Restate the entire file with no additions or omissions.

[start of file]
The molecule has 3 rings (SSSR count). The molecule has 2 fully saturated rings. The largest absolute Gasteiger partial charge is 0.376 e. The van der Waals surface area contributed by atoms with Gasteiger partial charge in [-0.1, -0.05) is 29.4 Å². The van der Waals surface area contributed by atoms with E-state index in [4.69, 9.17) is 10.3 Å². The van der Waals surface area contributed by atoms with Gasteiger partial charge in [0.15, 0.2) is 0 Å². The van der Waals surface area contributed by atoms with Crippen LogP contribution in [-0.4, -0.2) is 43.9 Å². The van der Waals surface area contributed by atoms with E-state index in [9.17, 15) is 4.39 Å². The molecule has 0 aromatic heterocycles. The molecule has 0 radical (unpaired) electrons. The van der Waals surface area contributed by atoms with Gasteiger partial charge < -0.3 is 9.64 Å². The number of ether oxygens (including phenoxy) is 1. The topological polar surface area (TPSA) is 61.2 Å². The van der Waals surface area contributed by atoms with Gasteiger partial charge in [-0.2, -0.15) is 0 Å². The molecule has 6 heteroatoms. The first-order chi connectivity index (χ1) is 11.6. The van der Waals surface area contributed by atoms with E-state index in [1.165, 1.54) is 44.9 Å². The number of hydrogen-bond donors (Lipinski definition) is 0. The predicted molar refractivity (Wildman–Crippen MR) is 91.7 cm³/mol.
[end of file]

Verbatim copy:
The molecule has 3 rings (SSSR count). The molecule has 2 fully saturated rings. The largest absolute Gasteiger partial charge is 0.376 e. The van der Waals surface area contributed by atoms with Gasteiger partial charge in [-0.1, -0.05) is 29.4 Å². The van der Waals surface area contributed by atoms with E-state index in [4.69, 9.17) is 10.3 Å². The van der Waals surface area contributed by atoms with Gasteiger partial charge in [0.15, 0.2) is 0 Å². The van der Waals surface area contributed by atoms with Crippen LogP contribution in [-0.4, -0.2) is 43.9 Å². The van der Waals surface area contributed by atoms with E-state index in [9.17, 15) is 4.39 Å². The molecule has 0 aromatic heterocycles. The molecule has 0 radical (unpaired) electrons. The van der Waals surface area contributed by atoms with Gasteiger partial charge < -0.3 is 9.64 Å². The number of ether oxygens (including phenoxy) is 1. The topological polar surface area (TPSA) is 61.2 Å². The van der Waals surface area contributed by atoms with Gasteiger partial charge in [-0.2, -0.15) is 0 Å². The molecule has 6 heteroatoms. The first-order chi connectivity index (χ1) is 11.6. The van der Waals surface area contributed by atoms with E-state index in [1.165, 1.54) is 44.9 Å². The number of hydrogen-bond donors (Lipinski definition) is 0. The predicted molar refractivity (Wildman–Crippen MR) is 91.7 cm³/mol.